After a steady drop in flight activity in the past year, Long Beach Airport plans to increase rates and charges on airlines by 17.5 percent starting October 1, the beginning of Fiscal Year 2016, to make up for lost revenue and to meet bond covenant requirements.
Airport officials, however, said the airport remains competitive with one of the lowest cost-per-enplanement (CPE) rates – the average cost airlines pay to the airport per enplaned passenger for services – compared to other airports in California.
Long Beach Airport Director Bryant Francis told the Business Journal that the increase in rates and charges would affect landing fees, gate fees and terminal lease charges on airlines but not passenger fares, which are set by airlines. The fee increase also won’t impact general aviation, airport staff confirmed.
The airport’s CPE is estimated to increase from $8.93 to $10.47 next fiscal year based on current financial data, according to the proposed FY 2016 budget, which requires Long Beach City Council approval by September 30.
The last time airline fees at Long Beach Airport spiked was in FY 2013 when the airport increased rates and charges by 20 percent midyear as a result of a drop of 290,000 passengers from the previous year, according to airport staff.
In July, Fitch Ratings reduced the airport’s financial outlook from “stable” to “negative” in a report on $115.2 million worth of outstanding airport revenue bonds, though the agency affirmed the airport’s “A-” rating.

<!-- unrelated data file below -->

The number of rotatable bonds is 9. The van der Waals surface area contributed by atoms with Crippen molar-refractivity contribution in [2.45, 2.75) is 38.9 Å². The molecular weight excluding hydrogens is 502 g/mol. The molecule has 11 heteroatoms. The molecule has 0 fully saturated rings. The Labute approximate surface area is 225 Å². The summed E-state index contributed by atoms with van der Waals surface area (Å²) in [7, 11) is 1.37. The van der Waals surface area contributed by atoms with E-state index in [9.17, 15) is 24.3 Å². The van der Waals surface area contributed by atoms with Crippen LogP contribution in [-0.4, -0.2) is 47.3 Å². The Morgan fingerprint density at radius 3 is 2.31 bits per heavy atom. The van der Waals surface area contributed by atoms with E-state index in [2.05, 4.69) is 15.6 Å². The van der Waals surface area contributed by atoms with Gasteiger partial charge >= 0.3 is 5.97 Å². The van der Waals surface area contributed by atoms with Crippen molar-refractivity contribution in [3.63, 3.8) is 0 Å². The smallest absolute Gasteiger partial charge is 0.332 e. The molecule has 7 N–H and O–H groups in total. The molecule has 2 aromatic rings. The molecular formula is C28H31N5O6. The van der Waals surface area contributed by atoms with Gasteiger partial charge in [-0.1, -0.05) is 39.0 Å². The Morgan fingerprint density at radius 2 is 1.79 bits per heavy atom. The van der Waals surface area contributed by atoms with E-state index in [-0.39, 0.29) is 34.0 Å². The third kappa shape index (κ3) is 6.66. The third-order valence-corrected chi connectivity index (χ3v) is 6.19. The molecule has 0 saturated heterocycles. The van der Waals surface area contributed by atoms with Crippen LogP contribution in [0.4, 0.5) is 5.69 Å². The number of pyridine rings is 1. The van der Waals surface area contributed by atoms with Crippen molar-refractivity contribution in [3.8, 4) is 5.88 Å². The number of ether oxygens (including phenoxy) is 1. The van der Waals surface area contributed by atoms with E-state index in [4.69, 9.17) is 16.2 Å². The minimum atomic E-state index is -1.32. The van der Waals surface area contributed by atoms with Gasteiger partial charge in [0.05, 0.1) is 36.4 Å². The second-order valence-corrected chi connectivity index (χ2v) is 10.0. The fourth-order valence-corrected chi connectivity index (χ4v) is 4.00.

Following the report, airport officials said the airport was projecting a 25 percent drop in net revenue this fiscal year over FY 2014 as enplanements had dropped 11.1 percent this year as of May.
The FY 2016 budget states that the revenue decline is mainly a result of JetBlue Airways, the airport’s primary air carrier, underutilizing slots, which has diminished revenue from airline fees, parking, ground transportation and concessions.
The budget states that JetBlue has “no intentions of increasing its number of flights except for modest increases for a couple of the summer months.”
Airport officials said the airline in recent years has been shifting aircraft out of Long Beach to other markets, including those on the East Coast and in the Caribbean/Latin America. This year, JetBlue reduced its schedule for summer, which is the busiest time of the year for air travel, from about 30 to 26 daily departures out of Long Beach, Francis said.
“[JetBlue has] made decisions to increase or enhance service in markets other than Long Beach and that has come at the expense of some of the capacity that has historically operated here,” he said.
Francis noted that Horizon Air, a regional air carrier of Alaska Airlines that once offered flights to Portland and Seattle, left the Long Beach market entirely in January, eliminating approximately 64,000 enplanements. Additionally, US Airways, which offers flights to Phoenix, decided not to “upgauge” its service to larger aircraft this summer as it has in previous years, resulting in fewer passengers as well, he said.
The drop in flights, however, is not necessarily based on demand, Francis said, adding that demand for air service out of Long Beach remains “strong.”
The shift is more a function of airlines focusing on ways to “maximize profitability” on a route-by-route basis, he said. Francis added that the decline in passenger activity is likely a “temporary situation.”
In addition, Francis noted that Long Beach Airport still has one of the lowest CPE rates in the state. Airport staff added that six other airports, including Los Angeles International (LAX), in California are projecting CPE increases in coming years as well.
“Even with this increase in our rates and charges, we are still among the lowest in terms of overall CPE [in the state],” he said. Francis explained that fees airlines pay to airports are small compared to other expenses, such as fuel and personnel.